The first time I sat with you in your workshop was right after the death of “Grammer,” your wife, Isabel, and my grandmother. While our family was busy with funeral preparations, you and I spent an afternoon together in your workshop. I sat on a stool and watched as you grabbed cuts of castaway wood from a pile and made me a charcuterie board. You talked, cried and laughed as you worked. You told me stories from your 65-year marriage. You were proud of Grammer and the life you had built together, relieved that her death had been peaceful, and struck by the magnitude of your grief in losing her.
Grammer’s nickname came from a childhood mispronunciation of “grandmother.” You got your own nickname after telling a sobbing infant grandchild to shut up. “Don’t be such a grumpy, Grumpy,” my aunt shot back. You are the least grumpy guy I know, but the name stuck and I can’t remember calling you anything else. Your home is tucked away on 60 acres of bush in Palgrave, an hour north of Toronto. When my cousins and I were little, you built us a playground and hung a tire swing from a nearby tree. When we were older, you built a propane-powered potato gun and we launched ballistic spuds hundreds of metres into the air. Time spent with you and Grammer was joyful, raucous—laughing cousins and scavenger hunts, clucking aunties and fancy parties, barking dogs and bonfires in the field.
It’s quieter now, with Grammer gone and my cousins grown. I have visited you from my home in B.C. a few times in the two years since Grammer died, and we have spent many more days together in your workshop. I feel queasy whenever I hear the whir of a saw, so I’m not much help. But I love spending time with you down there. The workshop is a dark, cavernous room in your basement. There are two large drafting tables littered with tools. The walls are lined with shelving units and more tools brim from open drawers. You build everything from tables to pepper mills with cherry and maple you fell in the land behind your house. Your work is beautiful. The lines are clean and the details are elegant. Nothing in the craftsmanship betrays the unsteady gait or the tremulous hands of the 90-year-old craftsman.
On my last visit, I watched as you built a bird feeder for the garden of the local hospital. Grammer volunteered in the hospital garden for years. You used to joke about the injustice of having to pay for professional gardeners to tend to your own garden while Grammer was off pruning and planting at the hospital for free. When she died, you planted a sugar maple in her honour in the hospital garden and built two benches to flank her tree. Then, at the request of Grammer’s gardener colleagues, you set to work on the large pine bird feeder that now makes its home outside the windows of the pediatric unit. You still sharpen the garden ladies’ shovels and shears.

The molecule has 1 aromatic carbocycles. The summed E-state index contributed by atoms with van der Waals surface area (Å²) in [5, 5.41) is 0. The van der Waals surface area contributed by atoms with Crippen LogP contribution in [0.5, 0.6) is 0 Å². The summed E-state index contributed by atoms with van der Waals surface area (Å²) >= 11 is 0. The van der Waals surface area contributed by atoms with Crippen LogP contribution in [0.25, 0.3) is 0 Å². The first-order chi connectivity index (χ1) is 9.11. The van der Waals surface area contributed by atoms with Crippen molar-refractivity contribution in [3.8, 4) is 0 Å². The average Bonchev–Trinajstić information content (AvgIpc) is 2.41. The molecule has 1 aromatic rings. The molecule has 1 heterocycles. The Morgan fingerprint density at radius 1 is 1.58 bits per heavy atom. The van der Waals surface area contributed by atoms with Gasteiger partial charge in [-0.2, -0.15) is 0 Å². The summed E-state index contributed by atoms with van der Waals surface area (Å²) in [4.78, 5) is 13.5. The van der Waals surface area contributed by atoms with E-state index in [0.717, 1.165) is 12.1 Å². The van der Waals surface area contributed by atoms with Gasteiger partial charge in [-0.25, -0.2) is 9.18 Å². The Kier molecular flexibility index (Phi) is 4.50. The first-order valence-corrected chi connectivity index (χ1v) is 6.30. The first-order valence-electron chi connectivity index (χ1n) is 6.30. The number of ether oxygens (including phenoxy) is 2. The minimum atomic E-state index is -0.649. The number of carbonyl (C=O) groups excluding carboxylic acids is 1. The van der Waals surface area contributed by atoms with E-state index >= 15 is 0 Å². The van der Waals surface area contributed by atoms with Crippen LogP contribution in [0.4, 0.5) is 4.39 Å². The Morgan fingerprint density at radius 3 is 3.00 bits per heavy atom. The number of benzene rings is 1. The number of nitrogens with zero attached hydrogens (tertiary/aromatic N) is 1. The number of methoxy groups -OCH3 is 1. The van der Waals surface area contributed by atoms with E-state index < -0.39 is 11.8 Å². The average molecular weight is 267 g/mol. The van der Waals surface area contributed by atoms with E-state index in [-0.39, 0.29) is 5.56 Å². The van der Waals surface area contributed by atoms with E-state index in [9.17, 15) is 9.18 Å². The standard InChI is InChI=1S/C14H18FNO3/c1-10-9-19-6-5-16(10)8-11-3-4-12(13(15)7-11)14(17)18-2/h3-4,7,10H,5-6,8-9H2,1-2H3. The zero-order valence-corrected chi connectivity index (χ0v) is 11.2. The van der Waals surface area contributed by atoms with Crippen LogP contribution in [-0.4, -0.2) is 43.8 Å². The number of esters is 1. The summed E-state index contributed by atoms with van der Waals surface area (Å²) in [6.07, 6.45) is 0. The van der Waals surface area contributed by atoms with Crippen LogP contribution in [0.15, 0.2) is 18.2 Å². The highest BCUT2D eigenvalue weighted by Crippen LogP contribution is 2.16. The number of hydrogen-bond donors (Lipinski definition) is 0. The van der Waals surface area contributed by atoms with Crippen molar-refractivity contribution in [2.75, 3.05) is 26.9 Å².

You grumbled about how long it took to build the feeder. “The shingles have double compound angles,” you said. “It’s fiddly-ass work. The birds had better like it.” You worked sitting down, the bird feeder between your legs. I was perched on my stool daydreaming while you nailed the shingles to the roof. You noticed the angle on one of the shingles was off, and I saw you stand and lurch precariously toward a saw to trim the piece, grabbing onto table edges to steady yourself. I jumped up and offered you my arm, and when you didn’t take it, I put my hand on the small of your back, clutching your shirt as you shuffled forward. You pushed away my arm and told me not to treat you like an invalid. “If you fall and break a hip, you’ll be a goner,” I said.
You considered this and shrugged. “When it happens, it happens.”
You made your way back to your chair to nail the remaining shingles onto the bird feeder. With the shingles complete, the work started to go faster and it wasn’t long before you declared the bird feeder finished. I helped you carry it outside and we mounted it on a tall pine log. I asked if you would varnish it, and you told me that the birds prefer wood unvarnished. “Won’t it weather faster like that?” I asked.
“Oh, yes,” you answered.
I flew home the day after you finished the bird feeder. As I readied to leave, you gave me a hug. “Don’t leave thinking you’ll be missed,” you said, your favourite line for goodbyes.
It’s not time for me to say goodbye to you yet. But before you go, before your work is done, I want you to know how much I love and admire you. And that watching you work has taught me about persistence, skill, work ethic and service. I want you to know that when you leave us you will be so terribly missed.
This article appears in print in the July 2019 issue of Maclean’s magazine with the headline, “Dear Grumpy…” Subscribe to the monthly print magazine here.
This essay is part of Maclean’s Before You Go series, which collects unique, heartfelt letters from Canadians taking the time to say “Thanks, I love you” to special people in their lives—because we shouldn’t have to wait until it’s too late to tell our loved ones how we really feel. Read more essays here. If you would like to see your own letters or reflections published, send us an email here. For more details about submitting your own, click here.